It feels like history is repeating itself again in the Yangtze River. Earlier this year, scientists declared that the Yangtze River dolphin or baiji (Lipotes vexillifer), our top EDGE mammal, was now probably extinct. In another glaring example of how human growth and industrial development has impacted biodiversity in China, the Yangtze giant soft-shelled turtle (Rafetus swinhoei) has now been reduced to only two surviving individuals, a male and a female held in two separate zoos in eastern China. The last remaining male turtle is thought to be 100 years old, and the last remaining female – an 80-year-old animal that was donated to Changsha Zoo by a travelling circus 51 years ago – now lives in a bulletproof enclosure under 24-hour surveillance.
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This tragic tale is only too familiar. Most of the known photographs of Yangtze River dolphins are of a single individual called Qi Qi, who died in 2002 after spending over 22 years of his life in captivity at the Wuhan dolphinarium. Captured at the age of two, it was hoped that this precious animal would be used in a captive breeding programme. However, although Qi Qi became a famous ambassador for his species, a suitable ‘wife’ was never found for him; the only female baiji that was ever placed in the dolphinarium died after only two years, just before she became reproductively viable. The last verified sighting of a wild baiji was made in the same year that Qi Qi died.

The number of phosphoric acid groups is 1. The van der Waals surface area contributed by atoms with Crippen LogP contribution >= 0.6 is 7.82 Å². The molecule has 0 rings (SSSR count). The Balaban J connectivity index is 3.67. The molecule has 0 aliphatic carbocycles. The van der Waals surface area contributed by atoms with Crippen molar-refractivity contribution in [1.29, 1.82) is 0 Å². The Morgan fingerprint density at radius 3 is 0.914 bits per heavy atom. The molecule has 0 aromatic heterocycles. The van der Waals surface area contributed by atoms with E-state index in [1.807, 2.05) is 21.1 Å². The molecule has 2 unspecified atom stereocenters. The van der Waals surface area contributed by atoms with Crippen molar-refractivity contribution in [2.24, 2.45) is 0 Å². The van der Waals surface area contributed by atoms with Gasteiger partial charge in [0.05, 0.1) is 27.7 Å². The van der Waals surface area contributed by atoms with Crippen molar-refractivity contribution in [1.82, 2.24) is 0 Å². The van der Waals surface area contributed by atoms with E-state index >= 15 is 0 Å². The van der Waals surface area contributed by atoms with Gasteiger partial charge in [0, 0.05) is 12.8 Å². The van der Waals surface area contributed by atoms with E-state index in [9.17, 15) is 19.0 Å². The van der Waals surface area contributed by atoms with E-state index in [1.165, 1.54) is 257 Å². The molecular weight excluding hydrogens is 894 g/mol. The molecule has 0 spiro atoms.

Together with the baiji, many other unique and evolutionarily distinct Yangtze animals – such as the Yangtze finless porpoise, Siberian white crane, Yangtze paddlefish and Chinese alligator – are increasingly threatened by human impacts. We can only hope that this time, efforts to save the Yangtze giant soft-shelled turtle will be more successful. Efforts are being planned to implement a conservation breeding programme for the species.
Click here to see an Action Plan for this species.